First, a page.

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ampersand before var in function

Hi there,

Recently i noticed a few times an ampersand in front of a variable in a
function.
Like so:

function foo( &$bar )
{
// do something
};

What is it for? I can't figure it out ...

Frizzle.

Mar 17 '06 #1
4 2597
frizzle wrote:
Hi there,

Recently i noticed a few times an ampersand in front of a variable in a
function.
Like so:

function foo( &$bar )
{
// do something
};

What is it for? I can't figure it out ...

Frizzle.

from:
http://www.softwareprojects.org/php-functions-12.htm

Another way to access the data outside the function, without using an
argument is by using a reference to a variable as an argument. You can
do this by placing an ampersand “&” in front of the argument, when you
define the function. This way, the function will directly access the
variable thru the reference, and the variable can be assigned and read
at the same time.

Mar 17 '06 #2

noone wrote:
frizzle wrote:
Hi there,

Recently i noticed a few times an ampersand in front of a variable in a
function.
Like so:

function foo( &$bar )
{
// do something
};

What is it for? I can't figure it out ...

Frizzle.

from:
http://www.softwareprojects.org/php-functions-12.htm

Another way to access the data outside the function, without using an
argument is by using a reference to a variable as an argument. You can
do this by placing an ampersand "&" in front of the argument, when you
define the function. This way, the function will directly access the
variable thru the reference, and the variable can be assigned and read
at the same time.


Hmm, could you maybe give me a small simple example ?

Thanks.

Frizzle.

Mar 17 '06 #3
frizzle in news:11*********************@z34g2000cwc.googlegro ups.com wrote:
noone wrote:
frizzle wrote:

Hi there,

Recently i noticed a few times an ampersand in front of a variable in a
function.
Like so:

function foo( &$bar )
{
// do something
};

What is it for? I can't figure it out ...


from:
http://www.softwareprojects.org/php-functions-12.htm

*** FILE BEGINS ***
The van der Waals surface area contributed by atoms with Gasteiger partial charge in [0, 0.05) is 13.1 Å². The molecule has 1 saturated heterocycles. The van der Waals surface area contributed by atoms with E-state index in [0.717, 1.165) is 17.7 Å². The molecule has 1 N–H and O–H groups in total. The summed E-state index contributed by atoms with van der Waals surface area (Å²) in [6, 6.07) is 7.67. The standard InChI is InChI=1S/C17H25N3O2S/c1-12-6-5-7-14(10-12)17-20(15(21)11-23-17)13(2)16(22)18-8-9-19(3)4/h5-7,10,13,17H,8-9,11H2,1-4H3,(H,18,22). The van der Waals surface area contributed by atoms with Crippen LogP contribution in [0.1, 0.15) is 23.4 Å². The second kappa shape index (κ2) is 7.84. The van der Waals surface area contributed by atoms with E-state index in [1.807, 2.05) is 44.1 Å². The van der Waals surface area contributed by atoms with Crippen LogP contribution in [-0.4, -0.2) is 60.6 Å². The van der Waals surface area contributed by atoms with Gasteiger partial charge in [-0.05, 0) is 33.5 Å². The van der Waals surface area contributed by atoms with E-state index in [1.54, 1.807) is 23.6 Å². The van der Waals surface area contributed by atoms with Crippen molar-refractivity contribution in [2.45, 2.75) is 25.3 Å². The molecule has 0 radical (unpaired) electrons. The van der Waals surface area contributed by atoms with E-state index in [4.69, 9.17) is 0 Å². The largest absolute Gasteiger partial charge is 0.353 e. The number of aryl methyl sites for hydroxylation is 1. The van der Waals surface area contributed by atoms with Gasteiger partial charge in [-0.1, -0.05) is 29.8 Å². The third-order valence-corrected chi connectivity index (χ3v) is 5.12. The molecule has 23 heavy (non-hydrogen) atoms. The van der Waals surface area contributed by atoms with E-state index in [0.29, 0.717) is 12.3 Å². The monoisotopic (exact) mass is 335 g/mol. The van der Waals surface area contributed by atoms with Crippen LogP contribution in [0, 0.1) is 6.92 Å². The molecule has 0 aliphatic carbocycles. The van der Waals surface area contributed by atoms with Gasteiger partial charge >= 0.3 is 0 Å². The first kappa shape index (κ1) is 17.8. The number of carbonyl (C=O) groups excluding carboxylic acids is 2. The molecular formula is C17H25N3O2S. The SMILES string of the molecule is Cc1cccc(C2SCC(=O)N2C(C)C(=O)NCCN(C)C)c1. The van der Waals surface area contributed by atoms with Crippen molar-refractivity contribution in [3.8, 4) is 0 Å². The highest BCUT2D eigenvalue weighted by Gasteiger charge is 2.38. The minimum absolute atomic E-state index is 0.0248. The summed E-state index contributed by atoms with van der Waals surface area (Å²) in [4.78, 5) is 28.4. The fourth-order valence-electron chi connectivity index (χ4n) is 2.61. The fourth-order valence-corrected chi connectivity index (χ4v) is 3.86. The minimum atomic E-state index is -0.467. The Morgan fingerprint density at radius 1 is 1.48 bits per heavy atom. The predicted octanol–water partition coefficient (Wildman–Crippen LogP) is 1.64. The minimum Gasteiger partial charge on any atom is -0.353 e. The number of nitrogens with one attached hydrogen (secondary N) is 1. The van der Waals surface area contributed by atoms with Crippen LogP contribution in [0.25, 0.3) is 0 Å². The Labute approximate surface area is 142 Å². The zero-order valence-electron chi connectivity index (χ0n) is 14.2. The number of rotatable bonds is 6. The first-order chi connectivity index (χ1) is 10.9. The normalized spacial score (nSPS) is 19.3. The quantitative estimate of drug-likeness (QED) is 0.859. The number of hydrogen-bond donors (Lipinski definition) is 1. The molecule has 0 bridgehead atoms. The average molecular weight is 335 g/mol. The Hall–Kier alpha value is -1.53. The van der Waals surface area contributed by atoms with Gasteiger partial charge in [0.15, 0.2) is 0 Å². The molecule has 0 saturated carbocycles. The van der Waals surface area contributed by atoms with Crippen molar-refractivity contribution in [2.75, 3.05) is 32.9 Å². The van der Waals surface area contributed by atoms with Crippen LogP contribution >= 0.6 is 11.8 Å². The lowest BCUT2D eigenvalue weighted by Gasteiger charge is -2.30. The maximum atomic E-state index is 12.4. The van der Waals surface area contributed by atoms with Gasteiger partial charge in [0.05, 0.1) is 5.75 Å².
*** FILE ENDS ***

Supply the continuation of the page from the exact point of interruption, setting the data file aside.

Another way to access the data outside the function, without using an
argument is by using a reference to a variable as an argument. You can
do this by placing an ampersand "&" in front of the argument, when you
define the function. This way, the function will directly access the
variable thru the reference, and the variable can be assigned and read
at the same time.


Hmm, could you maybe give me a small simple example ?


function modify_arg1(&$arg1, $arg2)
{
$arg1 = 'first';
$arg2 = 'second';
}

$arg1 = 1;
$arg2 = 2;
modify_arg1($arg1, $arg2);
echo $arg1;
echo $arg2;

Outputs:
first
2

Hope this helps!
--
ColdShine

"Experience is a hard teacher: she gives the test first, the lesson
afterwards." - Vernon Sanders law
Mar 18 '06 #4

ColdShine wrote:
frizzle in news:11*********************@z34g2000cwc.googlegro ups.com wrote:
noone wrote:
frizzle wrote:

Hi there,

Recently i noticed a few times an ampersand in front of a variable in a
function.
Like so:

function foo( &$bar )
{
// do something
};

What is it for? I can't figure it out ...

from:
http://www.softwareprojects.org/php-functions-12.htm

Another way to access the data outside the function, without using an
argument is by using a reference to a variable as an argument. You can
do this by placing an ampersand "&" in front of the argument, when you
define the function. This way, the function will directly access the
variable thru the reference, and the variable can be assigned and read
at the same time.


Hmm, could you maybe give me a small simple example ?


function modify_arg1(&$arg1, $arg2)
{
$arg1 = 'first';
$arg2 = 'second';
}

$arg1 = 1;
$arg2 = 2;
modify_arg1($arg1, $arg2);
echo $arg1;
echo $arg2;

Outputs:
first
2

Hope this helps!
--
ColdShine

"Experience is a hard teacher: she gives the test first, the lesson
afterwards." - Vernon Sanders law


Ha that's great! So it changes a variable that exists before the
function is called!
Cool.

Frizzle.

Mar 18 '06 #5

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